Should One Answer Cell Phones In Restaurants?

Should one answer cell phones in restaurants? I avoid cell phones ringing during weddings, church services, concerts, funerals, lectures, theater performances, and restaurants. Many people get annoyed when...

Many people get annoyed when cell phones ring or when people talk on the phone in restaurants or other public places. Robin Thompson, owner of Etiquette Network and the Robin Thompson Charm School, says, "I dislike cell phones ringing during weddings, church services, concerts, funerals, lectures, theater performances, and in restaurants. When I go out to dinner, it's to enjoy myself and get away from the phone and the television and all those distractions. The last thing I want is be subjected to a cell phone by the person at the table next to me."

What's even worse, Thompson says, " is when they don't even answer it and just let it ring. If everybody in a restaurant has a cell phone, it's going to be chaos. So, if you have a cell phone in a restaurant, set it on vibrate. If it's an important call, say if the kids are at home and you want to make sure they are okay, take the call, but go to the lobby to complete the call.

"I was in Chicago a while back," she says, "and a lady had a forty-five minute conversation in the booth behind me, and she was talking just about as loud as one possibly could. I complained to the waitress, and the waitress complained to her, but she remained on the phone. If you must make or answer a call, you should talk quietly and go out to the lobby, but the phone should not ring in the restaurant."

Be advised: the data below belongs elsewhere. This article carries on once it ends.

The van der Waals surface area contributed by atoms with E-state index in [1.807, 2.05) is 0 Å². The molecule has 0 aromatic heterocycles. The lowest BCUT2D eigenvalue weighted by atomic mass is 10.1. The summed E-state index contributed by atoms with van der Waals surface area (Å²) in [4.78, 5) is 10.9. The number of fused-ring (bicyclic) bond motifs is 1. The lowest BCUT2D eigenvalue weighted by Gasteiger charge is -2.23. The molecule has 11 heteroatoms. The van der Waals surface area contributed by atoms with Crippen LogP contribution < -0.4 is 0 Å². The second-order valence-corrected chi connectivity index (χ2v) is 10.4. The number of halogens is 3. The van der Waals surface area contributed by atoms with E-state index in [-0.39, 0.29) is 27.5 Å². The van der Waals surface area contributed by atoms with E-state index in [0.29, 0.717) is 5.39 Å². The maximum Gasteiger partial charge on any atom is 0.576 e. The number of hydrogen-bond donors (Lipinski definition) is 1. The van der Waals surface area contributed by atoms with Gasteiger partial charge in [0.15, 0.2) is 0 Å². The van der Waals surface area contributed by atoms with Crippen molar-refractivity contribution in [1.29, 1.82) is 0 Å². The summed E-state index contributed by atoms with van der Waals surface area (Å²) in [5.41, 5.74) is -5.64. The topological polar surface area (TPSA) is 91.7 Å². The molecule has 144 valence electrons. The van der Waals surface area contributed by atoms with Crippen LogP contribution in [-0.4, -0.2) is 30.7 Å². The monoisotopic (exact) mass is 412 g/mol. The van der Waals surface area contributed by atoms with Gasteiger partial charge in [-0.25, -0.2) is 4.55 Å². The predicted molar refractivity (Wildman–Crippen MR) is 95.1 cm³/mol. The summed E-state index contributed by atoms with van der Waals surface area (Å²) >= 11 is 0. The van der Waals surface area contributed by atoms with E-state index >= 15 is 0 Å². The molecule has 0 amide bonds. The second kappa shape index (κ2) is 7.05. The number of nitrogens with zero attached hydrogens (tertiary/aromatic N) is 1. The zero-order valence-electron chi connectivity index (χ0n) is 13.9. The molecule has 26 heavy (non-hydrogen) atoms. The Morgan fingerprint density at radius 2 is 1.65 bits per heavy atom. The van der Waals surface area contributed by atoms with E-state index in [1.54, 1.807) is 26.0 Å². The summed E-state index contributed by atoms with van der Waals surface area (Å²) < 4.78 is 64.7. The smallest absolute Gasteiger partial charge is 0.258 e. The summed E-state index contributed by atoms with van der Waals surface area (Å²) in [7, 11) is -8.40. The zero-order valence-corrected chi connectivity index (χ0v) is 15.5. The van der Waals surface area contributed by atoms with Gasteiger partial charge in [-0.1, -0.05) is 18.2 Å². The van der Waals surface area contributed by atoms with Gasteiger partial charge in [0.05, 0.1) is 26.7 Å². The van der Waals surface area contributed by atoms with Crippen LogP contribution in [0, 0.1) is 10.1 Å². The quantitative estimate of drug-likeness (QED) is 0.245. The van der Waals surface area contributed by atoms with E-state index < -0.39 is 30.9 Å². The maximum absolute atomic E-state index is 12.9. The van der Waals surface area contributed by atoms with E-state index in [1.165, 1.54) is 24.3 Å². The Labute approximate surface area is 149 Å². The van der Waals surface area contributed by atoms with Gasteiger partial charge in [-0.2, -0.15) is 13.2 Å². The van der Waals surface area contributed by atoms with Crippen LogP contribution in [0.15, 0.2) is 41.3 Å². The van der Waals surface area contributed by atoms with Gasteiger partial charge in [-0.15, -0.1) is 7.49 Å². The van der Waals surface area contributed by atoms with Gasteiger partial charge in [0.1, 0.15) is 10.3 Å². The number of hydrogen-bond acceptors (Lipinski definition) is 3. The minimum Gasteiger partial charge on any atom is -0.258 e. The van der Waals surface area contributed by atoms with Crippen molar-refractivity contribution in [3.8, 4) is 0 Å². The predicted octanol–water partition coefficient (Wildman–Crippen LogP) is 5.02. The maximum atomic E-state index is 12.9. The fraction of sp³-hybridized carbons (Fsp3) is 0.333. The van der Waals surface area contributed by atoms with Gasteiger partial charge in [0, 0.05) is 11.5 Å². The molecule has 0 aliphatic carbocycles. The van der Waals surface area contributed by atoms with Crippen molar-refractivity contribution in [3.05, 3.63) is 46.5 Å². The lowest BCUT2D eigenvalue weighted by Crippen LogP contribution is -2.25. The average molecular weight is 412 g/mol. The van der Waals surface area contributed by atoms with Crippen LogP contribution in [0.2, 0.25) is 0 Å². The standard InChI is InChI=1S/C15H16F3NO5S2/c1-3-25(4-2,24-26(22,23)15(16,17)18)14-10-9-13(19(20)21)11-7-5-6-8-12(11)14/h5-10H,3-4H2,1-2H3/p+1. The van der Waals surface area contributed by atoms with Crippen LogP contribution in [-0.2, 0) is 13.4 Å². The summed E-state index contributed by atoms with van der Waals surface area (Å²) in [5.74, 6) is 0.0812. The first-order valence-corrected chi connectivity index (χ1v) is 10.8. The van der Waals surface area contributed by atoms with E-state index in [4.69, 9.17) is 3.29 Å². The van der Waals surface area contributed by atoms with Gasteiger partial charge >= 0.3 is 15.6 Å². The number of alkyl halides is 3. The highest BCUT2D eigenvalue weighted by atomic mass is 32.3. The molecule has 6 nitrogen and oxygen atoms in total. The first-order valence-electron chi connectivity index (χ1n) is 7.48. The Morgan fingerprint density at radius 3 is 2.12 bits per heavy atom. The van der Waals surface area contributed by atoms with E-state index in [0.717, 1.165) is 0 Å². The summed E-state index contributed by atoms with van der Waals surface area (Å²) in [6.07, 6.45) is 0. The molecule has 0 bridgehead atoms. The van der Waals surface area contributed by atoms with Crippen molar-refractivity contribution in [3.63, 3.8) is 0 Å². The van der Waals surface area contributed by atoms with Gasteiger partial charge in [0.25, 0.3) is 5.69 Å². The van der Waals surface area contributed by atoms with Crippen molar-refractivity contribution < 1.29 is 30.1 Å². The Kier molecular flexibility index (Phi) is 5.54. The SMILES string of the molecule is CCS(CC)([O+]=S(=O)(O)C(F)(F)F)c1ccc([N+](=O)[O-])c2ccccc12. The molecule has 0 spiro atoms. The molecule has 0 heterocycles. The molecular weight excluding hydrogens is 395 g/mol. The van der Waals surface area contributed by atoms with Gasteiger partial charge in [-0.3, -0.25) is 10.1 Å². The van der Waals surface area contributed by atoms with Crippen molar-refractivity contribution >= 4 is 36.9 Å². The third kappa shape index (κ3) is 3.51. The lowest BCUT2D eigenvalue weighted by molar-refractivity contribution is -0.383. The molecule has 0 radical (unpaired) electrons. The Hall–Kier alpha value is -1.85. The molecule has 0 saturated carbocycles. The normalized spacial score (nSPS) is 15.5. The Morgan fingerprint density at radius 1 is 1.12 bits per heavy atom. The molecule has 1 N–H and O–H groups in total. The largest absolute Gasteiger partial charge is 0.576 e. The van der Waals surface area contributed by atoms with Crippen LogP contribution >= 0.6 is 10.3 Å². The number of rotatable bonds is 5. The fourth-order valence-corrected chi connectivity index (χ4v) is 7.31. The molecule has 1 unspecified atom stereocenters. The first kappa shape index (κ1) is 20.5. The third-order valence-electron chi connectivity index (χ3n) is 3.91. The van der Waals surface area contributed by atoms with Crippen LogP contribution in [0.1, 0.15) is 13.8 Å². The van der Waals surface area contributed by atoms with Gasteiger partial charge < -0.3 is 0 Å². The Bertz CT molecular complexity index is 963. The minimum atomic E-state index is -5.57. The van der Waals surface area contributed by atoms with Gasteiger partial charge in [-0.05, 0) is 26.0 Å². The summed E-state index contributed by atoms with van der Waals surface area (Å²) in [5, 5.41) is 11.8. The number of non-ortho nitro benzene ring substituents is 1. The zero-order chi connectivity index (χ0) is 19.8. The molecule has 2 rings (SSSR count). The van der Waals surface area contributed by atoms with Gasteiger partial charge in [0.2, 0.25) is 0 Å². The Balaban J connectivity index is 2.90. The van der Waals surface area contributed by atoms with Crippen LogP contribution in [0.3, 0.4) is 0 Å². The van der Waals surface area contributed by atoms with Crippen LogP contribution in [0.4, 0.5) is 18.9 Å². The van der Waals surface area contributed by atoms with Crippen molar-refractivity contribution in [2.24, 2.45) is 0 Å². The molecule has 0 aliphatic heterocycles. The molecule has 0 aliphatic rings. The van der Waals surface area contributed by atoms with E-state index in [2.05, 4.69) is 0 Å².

The San Francisco Chronicle reports that a recent survey showed that only twenty-one percent think that it is okay to use cell phones in restaurants. Disapproval of cell phone usage in movie theaters was even stronger-a mere two percent think it is okay to use cell phones there. Public transportation fared better, with forty-five percent giving their approval, but that means that if you use your phone on a bus or a train, you will still be annoying a majority of your fellow passengers. The etiquette lesson is clear: If you don't want to annoy the people around you, stay off the phone while in a restaurant, while on public transportation, and especially when at the movies.

The Chronicle also reported that two out of three people thought it was okay to use cell phones at the supermarket. And, oddly enough, someone thought to ask if people believed it was okay to use cell phones in the bathroom. Thirty-eight percent said yes.

USA Today reports that many businesses are starting to take matters into their own hands, and are banning cell phone use on their premises. These businesses include restaurants and cafes, "gyms, golf courses, churches, banks and post offices." In addition, "some restaurants are creating cell phone areas, akin to smoking sections, where people can talk without bothering other diners."

Another problem is that people tend to talk very loudly on their cell phones. This can be jarring in a restaurant or on public transportation, where the people on the phones are often talking a lot louder than the people having face-to-face conversations, who are talking in normal tones. So if you absolutely must talk on a cell phone in public, at least be aware of how loud your voice is, and keep it down to a normal level.

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